Limitation of liability, collateral warranties and terms of business

A recent and relatively rare case on collateral warranties Bloomberg LP v Malling Pre-Cast Ltd [2015] EWHC 2858 (TCC) looked at the scope of limitation clauses and apportionment of liabilities between various contractors - or warrantors - on a project.

Those involved in construction or environmental remediation projects are likely to be familiar with the concept of a collateral warranty, which allows a beneficiary to bring a claim for damages directly against the warrantor - for example, due to poor design or workmanship - in circumstances where a claim might otherwise have been impossible (or, at best, difficult).

The facts of the case begin with the landlord, SLA, entering into an agreement for lease with tenant, B. A contractor, MPC, carried out cladding works under a trade contract on the property and gave B a collateral warranty. Not unusually, the warranty included a limitation clause which stated that proceedings could not be brought against MPC after 12 years from practical completion of the work. A year after practical completion, some cladding tiles fell off the property. MPC carried out some remedial work, employing third parties, S and BH, as engineering consultants. S and BH also gave B a collateral warranty in respect of those engineering consultancy services.

Thirteen years after practical completion further cladding tiles fell off the building and B carried out temporary works at a cost of £470,000.The cost of full repair works were estimated at £2 million.B issued proceedings against MPC, S and BH although the claim against MPC did not proceed because it was out of time. The central question then became whether S and BH could claim from MPC a contribution (under section 1(3) of the Contribution Act 1978) towards their liability to the tenant. MPC argued that the expiry of the 12 year limitation period in the collateral warranty it had given to the tenant protected MPC from this claim too.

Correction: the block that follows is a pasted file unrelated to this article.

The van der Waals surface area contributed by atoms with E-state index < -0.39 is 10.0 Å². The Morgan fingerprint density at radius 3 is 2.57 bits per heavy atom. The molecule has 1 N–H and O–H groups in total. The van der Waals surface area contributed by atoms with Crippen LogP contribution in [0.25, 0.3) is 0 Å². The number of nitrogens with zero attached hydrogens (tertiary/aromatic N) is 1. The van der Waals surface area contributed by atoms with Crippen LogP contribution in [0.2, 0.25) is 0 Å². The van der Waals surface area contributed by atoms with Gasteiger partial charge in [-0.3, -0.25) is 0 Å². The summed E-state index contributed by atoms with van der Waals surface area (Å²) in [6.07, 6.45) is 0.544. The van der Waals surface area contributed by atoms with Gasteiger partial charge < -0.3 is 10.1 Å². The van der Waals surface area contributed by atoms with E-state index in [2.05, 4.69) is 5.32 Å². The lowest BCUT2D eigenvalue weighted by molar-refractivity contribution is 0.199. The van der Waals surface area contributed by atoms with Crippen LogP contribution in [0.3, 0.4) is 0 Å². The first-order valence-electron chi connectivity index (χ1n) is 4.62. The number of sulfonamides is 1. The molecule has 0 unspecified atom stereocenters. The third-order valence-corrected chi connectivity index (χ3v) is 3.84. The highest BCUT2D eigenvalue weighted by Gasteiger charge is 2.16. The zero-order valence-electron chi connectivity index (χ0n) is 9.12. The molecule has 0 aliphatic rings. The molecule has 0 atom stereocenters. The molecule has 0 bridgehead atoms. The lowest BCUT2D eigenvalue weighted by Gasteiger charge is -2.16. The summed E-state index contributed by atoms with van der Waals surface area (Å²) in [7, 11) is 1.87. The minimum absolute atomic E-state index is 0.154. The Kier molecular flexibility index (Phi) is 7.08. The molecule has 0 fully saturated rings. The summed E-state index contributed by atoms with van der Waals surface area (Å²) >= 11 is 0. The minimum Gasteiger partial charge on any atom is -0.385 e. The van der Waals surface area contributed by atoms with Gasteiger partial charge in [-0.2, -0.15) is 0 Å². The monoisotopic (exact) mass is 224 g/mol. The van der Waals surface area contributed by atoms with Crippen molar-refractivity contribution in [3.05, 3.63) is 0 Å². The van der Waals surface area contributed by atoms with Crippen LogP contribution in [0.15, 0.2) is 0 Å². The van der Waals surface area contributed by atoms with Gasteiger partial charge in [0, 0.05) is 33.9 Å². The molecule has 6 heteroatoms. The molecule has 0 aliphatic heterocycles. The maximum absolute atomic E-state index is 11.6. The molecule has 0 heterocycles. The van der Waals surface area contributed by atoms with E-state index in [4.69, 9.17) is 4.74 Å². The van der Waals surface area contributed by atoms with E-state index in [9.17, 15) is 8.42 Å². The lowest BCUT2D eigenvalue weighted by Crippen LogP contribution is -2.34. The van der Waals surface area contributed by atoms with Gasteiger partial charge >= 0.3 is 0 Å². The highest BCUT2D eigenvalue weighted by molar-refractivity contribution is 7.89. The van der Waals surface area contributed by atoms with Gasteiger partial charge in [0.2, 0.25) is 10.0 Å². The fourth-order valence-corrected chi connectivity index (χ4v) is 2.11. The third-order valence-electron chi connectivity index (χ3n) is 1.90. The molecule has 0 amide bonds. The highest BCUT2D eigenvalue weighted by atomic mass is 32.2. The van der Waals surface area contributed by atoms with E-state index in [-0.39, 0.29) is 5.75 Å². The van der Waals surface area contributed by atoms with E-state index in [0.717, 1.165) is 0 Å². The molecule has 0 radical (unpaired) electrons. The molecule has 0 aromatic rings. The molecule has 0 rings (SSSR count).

The court held that the limitation clause in the collateral warranty only applied to direct claims by B. The underlying legal rights given by the warranty had not been extinguished by the expiry of the 12 years: it was simply that the tenant was now barred from enforcing them. As a result, contributions could be claimed by S and BH.

The case may be of particular interest in circumstances of environmental damage, which is rarely of such an instantaneous or obvious nature as cladding tiles falling off a roof into a street. Pollutants may, for example, lay underground or migrate undetected for many years and it may be some considerable time before evidence of defective design or workmanship come to light. A limitation clause of 12 years may provide a relatively short period of protection for the beneficiary.

Collateral warranties remain an important tool for those involved in environmental remediation projects and, in practice, the case is unlikely to have a real impact on lengths of limitation clauses. No doubt warrantors will continue to try to negotiate a reasonably short limitation clause while beneficiaries will continue to try to negotiate longer periods. This case is important, though, in highlighting to warrantors that the expiry of the limitation period does not signal the end of all potential liabilities. Warrantors may now aim to contract out of statutory contribution provisions (although whether the courts will uphold such an exclusion remains to be seen).

When considering exclusions of liability, not only in collateral warranties but also in consultants’ terms and conditions of business,  another recent case may also be of interest: Persimmon Homes Ltd and others v Ove Arup & Partners Ltd and another [2015] EWHC 3573 (TCC). There, the court upheld a total exclusion of liability for any matters relating to asbestos. However

  1. the court re-emphasised that protection is strictly limited to liabilities expressly covered by the exclusion clause in question. In this case, it perhaps seems obvious that claims relating to many thing other than asbestos would not have been covered but the wording can often be more opaque; the court also held that, on the facts of this case, the exclusion clause which appeared in a 2009 contract could not exclude liability for work covered by a separate but related 2007 contract. If a new agreement is intended to govern or supersede an earlier contract, clear express wording will be required.

The content of this page is a summary of the law in force at the date of publication and is not exhaustive, nor does it contain definitive advice. Specialist legal advice should be sought in relation to any queries that may arise.